If anyone doesn't like the cost, well, thank the new regulations and the government, which for some reason has come down really hard on condominiums.
After reading some posts, I have to comment that things still move fast and change often. THe biggest items are insurance, delinquencies and reserves. However, the reserve item has changed multiple times. In the last three months, I have seen an association with almost no reserves but they have budgeted 10% of their income to reserves pass, and one with very healthy reserves and a reserve study that the board decided not to fund reserves that year NOT pass because they did not have the 10% budgeted.
It makes no sense, but you have government entities with checklists making decisions. It all depends on the person assigned to review.
Orest is good as well. Problem is if association does not want to apply. But if question is they are not sure if they qualify, they should call someone like ORest Tomaselli or Patty Raymo or Phil Sutcliffe.
Personally, I thought it was a painful process. As treasurer of a tiny condo association, I tried to get the approve myself to save the cost ($1K+) of paying someone else to do it. In the end, I feel it is very much worth the price to have someone else work on the approval for you. The question is: Can your association afford it and do the benefits outweigh the cost? For a large association, I think so. However, my association is small and the cost would have take too large of a bite out of our budget. That's why I tried myself.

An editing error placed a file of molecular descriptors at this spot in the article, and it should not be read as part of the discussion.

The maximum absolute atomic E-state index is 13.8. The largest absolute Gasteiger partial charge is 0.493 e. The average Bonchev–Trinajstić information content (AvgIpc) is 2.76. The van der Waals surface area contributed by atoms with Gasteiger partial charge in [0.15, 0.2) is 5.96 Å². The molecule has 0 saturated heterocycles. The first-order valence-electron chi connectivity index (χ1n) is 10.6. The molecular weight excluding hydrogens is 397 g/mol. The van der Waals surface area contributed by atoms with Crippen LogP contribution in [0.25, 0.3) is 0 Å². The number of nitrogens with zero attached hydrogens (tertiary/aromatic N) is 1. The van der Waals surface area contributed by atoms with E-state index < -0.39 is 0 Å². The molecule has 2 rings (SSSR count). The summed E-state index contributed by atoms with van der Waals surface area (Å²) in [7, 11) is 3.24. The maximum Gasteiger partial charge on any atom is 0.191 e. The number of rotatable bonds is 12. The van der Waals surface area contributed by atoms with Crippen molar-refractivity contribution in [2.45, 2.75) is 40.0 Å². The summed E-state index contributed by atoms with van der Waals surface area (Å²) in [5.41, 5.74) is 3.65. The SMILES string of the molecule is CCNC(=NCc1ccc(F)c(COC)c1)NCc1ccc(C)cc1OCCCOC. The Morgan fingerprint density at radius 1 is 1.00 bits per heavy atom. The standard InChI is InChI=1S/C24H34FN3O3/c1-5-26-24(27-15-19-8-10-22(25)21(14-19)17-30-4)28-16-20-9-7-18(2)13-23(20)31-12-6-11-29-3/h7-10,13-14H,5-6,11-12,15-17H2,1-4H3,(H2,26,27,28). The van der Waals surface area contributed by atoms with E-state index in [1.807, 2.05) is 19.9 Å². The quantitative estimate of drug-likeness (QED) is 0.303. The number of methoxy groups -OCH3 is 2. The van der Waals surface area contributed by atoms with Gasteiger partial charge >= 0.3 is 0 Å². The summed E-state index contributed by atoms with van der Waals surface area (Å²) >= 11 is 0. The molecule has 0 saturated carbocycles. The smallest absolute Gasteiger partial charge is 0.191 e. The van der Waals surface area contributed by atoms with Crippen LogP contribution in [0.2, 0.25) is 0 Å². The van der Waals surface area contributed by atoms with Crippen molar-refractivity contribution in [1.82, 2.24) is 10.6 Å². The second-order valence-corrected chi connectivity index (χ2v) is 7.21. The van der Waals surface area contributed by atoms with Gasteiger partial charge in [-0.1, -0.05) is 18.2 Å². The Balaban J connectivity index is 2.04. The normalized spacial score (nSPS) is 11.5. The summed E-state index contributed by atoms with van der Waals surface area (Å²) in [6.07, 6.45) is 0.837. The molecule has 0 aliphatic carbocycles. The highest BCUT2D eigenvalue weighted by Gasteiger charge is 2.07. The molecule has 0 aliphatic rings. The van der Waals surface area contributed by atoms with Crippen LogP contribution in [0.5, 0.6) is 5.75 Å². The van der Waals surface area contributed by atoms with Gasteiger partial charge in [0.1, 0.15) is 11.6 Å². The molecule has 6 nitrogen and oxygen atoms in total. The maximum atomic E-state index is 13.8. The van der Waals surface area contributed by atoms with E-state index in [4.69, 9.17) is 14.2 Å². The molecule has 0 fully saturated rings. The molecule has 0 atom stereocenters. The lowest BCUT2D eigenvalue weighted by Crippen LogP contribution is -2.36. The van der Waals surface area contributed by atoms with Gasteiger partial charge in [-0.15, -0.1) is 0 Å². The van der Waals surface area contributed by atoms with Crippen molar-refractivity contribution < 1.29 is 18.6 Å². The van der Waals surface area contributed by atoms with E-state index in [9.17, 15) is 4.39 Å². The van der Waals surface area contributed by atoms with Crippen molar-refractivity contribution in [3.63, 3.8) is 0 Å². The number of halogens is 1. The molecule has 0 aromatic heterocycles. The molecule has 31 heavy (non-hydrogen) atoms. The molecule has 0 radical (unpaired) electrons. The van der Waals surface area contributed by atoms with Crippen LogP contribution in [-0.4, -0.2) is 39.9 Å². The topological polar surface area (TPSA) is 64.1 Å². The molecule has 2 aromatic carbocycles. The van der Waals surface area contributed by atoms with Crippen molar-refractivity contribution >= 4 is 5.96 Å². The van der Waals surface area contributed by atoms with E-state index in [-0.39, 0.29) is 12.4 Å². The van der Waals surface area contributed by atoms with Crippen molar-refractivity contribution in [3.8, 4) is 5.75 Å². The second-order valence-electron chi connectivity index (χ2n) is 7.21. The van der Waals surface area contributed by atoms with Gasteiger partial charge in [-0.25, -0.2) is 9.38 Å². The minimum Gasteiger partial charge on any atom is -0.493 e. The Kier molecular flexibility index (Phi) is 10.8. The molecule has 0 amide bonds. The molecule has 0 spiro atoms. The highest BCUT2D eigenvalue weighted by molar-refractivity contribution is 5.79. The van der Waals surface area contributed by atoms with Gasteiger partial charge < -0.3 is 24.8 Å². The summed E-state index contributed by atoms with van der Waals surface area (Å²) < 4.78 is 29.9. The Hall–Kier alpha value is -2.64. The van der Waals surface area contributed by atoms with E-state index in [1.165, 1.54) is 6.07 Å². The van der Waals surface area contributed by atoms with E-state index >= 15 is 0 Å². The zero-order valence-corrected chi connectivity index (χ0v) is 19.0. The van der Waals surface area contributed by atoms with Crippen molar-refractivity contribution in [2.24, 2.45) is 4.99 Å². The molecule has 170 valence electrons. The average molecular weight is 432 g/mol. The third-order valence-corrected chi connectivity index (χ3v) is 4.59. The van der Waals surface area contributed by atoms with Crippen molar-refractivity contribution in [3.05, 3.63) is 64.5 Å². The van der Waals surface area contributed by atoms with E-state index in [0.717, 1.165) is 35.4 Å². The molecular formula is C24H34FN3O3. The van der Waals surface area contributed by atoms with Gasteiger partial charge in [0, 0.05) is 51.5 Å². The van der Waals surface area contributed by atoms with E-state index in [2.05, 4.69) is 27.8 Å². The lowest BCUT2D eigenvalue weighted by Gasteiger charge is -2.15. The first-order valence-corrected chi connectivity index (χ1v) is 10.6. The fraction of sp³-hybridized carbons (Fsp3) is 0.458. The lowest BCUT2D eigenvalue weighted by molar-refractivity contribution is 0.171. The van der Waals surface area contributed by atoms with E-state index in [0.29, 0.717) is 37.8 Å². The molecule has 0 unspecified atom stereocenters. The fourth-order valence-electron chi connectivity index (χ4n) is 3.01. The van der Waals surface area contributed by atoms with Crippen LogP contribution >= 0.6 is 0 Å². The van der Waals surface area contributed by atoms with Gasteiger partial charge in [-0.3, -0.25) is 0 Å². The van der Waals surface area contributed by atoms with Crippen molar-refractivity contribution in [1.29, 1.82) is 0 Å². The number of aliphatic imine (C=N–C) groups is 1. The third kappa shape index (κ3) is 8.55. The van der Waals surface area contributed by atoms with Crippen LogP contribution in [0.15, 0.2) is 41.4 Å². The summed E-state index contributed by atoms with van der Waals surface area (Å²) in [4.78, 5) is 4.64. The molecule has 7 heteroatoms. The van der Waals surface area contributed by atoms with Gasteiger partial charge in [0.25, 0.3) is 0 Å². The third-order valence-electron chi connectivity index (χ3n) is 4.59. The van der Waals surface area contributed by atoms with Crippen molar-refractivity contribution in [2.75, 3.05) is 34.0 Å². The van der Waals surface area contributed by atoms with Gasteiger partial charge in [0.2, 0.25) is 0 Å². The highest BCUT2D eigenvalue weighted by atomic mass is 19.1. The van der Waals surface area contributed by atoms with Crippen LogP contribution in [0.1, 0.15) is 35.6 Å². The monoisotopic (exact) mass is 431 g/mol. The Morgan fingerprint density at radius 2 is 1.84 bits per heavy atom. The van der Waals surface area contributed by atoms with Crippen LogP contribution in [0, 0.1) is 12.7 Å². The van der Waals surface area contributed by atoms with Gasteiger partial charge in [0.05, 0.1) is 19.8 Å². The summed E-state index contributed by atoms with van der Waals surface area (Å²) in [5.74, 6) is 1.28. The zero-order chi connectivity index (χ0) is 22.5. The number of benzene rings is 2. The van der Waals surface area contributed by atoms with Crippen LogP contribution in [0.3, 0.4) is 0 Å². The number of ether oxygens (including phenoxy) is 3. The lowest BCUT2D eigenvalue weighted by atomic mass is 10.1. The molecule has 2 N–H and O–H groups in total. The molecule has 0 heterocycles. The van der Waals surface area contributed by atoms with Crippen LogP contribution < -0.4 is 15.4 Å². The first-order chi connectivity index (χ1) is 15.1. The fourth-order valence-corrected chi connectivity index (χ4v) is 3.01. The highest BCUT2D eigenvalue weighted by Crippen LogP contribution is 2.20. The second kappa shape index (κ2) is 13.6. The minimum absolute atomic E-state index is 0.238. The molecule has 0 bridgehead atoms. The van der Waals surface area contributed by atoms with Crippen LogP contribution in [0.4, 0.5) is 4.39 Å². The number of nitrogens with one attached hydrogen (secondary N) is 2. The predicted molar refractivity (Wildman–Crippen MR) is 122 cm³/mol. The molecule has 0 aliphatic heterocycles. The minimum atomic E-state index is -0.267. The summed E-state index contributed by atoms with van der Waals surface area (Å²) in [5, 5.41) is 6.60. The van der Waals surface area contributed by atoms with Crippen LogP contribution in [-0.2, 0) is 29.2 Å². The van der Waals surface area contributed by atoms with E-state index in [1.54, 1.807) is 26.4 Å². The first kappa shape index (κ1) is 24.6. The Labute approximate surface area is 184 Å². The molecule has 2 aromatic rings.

At HUD.gov, I was able to muddle my way through the checklist and submit all the paperwork for our FHA application packet. We were denied 8 times. We met the qualifications, but my paperwork was never right. We finally got an approval after 6 months. The probably was our budget. A HUD rep told me it was too lengthly and they didn't have time to read through it. I sent in a shorter, simplified budget and I was told by the same rep that it was too short. When I tried to find out exactly how long or what format they would like to see the budget, I was told "we are not allowed to tell you how to submit your paperwork and if you keep getting it wrong, we will deny you for wasting our time". I am not trying to add drama, but that is what I was told.